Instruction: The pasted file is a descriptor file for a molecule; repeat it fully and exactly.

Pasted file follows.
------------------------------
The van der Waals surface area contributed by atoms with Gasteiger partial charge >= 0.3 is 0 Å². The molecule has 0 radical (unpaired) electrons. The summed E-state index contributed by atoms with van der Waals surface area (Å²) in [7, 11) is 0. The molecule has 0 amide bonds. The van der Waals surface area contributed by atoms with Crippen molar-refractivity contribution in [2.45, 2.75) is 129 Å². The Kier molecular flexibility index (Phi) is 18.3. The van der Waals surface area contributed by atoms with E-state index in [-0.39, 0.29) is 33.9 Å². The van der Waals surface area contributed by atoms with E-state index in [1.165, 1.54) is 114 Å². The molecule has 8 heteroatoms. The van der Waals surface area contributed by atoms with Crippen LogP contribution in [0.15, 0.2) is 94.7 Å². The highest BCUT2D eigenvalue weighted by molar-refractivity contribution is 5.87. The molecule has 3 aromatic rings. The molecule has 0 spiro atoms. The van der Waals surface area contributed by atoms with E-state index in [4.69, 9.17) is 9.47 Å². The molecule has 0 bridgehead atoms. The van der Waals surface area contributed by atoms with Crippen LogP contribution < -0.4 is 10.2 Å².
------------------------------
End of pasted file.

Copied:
The van der Waals surface area contributed by atoms with Gasteiger partial charge >= 0.3 is 0 Å². The molecule has 0 radical (unpaired) electrons. The summed E-state index contributed by atoms with van der Waals surface area (Å²) in [7, 11) is 0. The molecule has 0 amide bonds. The van der Waals surface area contributed by atoms with Crippen molar-refractivity contribution in [2.45, 2.75) is 129 Å². The Kier molecular flexibility index (Phi) is 18.3. The van der Waals surface area contributed by atoms with E-state index in [-0.39, 0.29) is 33.9 Å². The van der Waals surface area contributed by atoms with E-state index in [1.165, 1.54) is 114 Å². The molecule has 8 heteroatoms. The van der Waals surface area contributed by atoms with Crippen LogP contribution in [0.15, 0.2) is 94.7 Å². The highest BCUT2D eigenvalue weighted by molar-refractivity contribution is 5.87. The molecule has 3 aromatic rings. The molecule has 0 spiro atoms. The van der Waals surface area contributed by atoms with E-state index in [4.69, 9.17) is 9.47 Å². The molecule has 0 bridgehead atoms. The van der Waals surface area contributed by atoms with Crippen LogP contribution < -0.4 is 10.2 Å².